More than 500 teenagers so far this year have been diagnosed with sexually transmitted infections at the DSC Clinic in Kelantan Lane.
Most of the girls were found to have chlamydia while the boys had gonorrhoea. Both sexes also had genital herpes and genital warts.
Sexually transmitted infections (STIs) have been on the rise among teenagers. Last year, 791 teens were diagnosed with STIs at the DSC, more than three times the 238 cases in 2002. As of August this year, the number was 526.
Other statistics also point to people becoming more sexually aware from a young age.
A survey last year of 226 sexually active teens between the ages 10 and 19 found that three of them had their first sexual encounter at 11.
More than half have had at least three sex partners. One teen had 34, which might indicate that he or she was getting money for sex.
The results were presented yesterday by Dr Priya Sen, deputy head for the DSC, at the Community and Parents in Support of Schools Convention, a biennial meeting of principals, teachers and parents to strengthen partnership among the home, school and community.
Of the young having sex, Dr Sen said: ‘They’re starting younger as they’ve no parental supervision. They may meet people who are a lot older than them, and some may even get paid money to have sex.’
She also presented findings from a separate study by the Department of Epidemiology and Public Health, Yong Loo Lin School of Medicine, National University of Singapore (NUS).
About 500 sexually active teens from the DSC Clinic were surveyed along with 500 teens from a polyclinic who were not sexually active.
Said Dr Sen: “Sexually active teens listed personal factors such as delinquency, smoking, alcohol use, low self-confidence, poor negotiating skills and permissive attitudes towards sex as reasons for having sex.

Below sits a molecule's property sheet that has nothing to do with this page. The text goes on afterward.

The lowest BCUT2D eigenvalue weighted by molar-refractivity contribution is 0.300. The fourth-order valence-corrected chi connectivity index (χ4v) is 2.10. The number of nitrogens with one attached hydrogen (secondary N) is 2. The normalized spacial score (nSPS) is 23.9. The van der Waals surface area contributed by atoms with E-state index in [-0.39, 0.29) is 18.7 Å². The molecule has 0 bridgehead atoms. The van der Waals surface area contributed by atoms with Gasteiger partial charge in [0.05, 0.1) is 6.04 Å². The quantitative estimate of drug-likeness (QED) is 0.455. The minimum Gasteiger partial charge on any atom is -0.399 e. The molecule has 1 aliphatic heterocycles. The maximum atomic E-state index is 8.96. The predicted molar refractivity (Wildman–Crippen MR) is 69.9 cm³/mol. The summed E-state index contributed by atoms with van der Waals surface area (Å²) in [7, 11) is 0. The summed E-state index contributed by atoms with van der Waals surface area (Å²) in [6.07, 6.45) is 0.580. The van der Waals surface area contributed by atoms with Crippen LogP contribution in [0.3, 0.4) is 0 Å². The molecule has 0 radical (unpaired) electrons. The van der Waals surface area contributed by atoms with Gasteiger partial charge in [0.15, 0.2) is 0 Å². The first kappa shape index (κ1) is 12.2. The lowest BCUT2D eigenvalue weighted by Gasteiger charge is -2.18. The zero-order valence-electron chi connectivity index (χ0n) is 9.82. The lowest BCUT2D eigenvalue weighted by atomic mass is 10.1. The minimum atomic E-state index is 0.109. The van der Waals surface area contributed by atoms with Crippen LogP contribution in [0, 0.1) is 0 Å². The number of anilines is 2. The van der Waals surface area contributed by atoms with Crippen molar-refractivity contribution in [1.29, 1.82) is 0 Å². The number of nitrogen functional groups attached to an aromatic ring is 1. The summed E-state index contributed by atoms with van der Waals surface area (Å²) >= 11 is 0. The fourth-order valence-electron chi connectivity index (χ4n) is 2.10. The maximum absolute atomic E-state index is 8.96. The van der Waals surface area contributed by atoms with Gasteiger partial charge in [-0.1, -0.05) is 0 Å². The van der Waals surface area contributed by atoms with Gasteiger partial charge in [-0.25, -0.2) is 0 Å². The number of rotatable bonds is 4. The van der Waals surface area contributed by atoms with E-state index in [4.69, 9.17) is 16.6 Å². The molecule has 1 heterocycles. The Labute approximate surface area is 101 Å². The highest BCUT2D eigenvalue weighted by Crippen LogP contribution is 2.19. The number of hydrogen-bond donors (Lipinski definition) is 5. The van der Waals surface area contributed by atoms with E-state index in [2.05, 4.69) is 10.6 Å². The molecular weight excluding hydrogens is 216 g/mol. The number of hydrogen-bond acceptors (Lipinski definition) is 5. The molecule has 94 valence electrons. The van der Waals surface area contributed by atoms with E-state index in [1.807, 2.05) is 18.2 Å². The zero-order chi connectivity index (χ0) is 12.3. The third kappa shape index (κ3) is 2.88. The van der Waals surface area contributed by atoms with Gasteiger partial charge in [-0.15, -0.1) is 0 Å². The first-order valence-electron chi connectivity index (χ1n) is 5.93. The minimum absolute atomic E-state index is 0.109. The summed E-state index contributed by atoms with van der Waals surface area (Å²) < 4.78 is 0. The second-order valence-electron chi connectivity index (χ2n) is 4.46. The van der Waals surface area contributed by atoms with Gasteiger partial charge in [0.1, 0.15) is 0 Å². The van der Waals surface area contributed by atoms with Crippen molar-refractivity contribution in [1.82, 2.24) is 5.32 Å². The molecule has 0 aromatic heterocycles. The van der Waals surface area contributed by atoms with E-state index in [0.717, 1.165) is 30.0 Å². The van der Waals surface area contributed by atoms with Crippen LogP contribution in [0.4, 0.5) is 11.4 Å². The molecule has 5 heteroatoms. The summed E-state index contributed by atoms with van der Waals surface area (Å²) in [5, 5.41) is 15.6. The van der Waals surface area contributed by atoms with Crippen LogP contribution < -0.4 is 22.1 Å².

“They also cited environmental factors such as watching pornography and low media exposure of HIV, Aids and other STIs.”
The study found 43.6 percent of boys met their sex partners through school, as did 28.1 percent of the girls.
It also noted that 13.3 percent of boys and 10.4 percent of girls met their sex partners via the Internet.
For 7.8 percent of boys and 8.4 percent of girls, passers-by ended up as sex partners.
Dr Sen cited an example of a girl who visited the clinic. She had chlamydia and gonorrhoea, and had met her sex partner on the MRT.
The No.1 reason that boys listed for indulging in sex was that they were curious, while the top reason cited by girls was that they were “in love’ with their partner.
“Almost half the girls and about one-third of the boys surveyed said that they didn’t intend to engage in sex, but ended up doing so because they could not control themselves as they could not say “no” or were under the influence of alcohol,” she said.
The NUS survey also found that more than half the teens who went to the DSC Clinic were found to have STIs. Of those who were sexually active, less than 5 percent used condoms.
Dr Sen’s message to parents: While sex education in schools is commendable, it is important for parents to reach out to their children.
Other topics at the convention included holistic well-being and pathological computer gaming.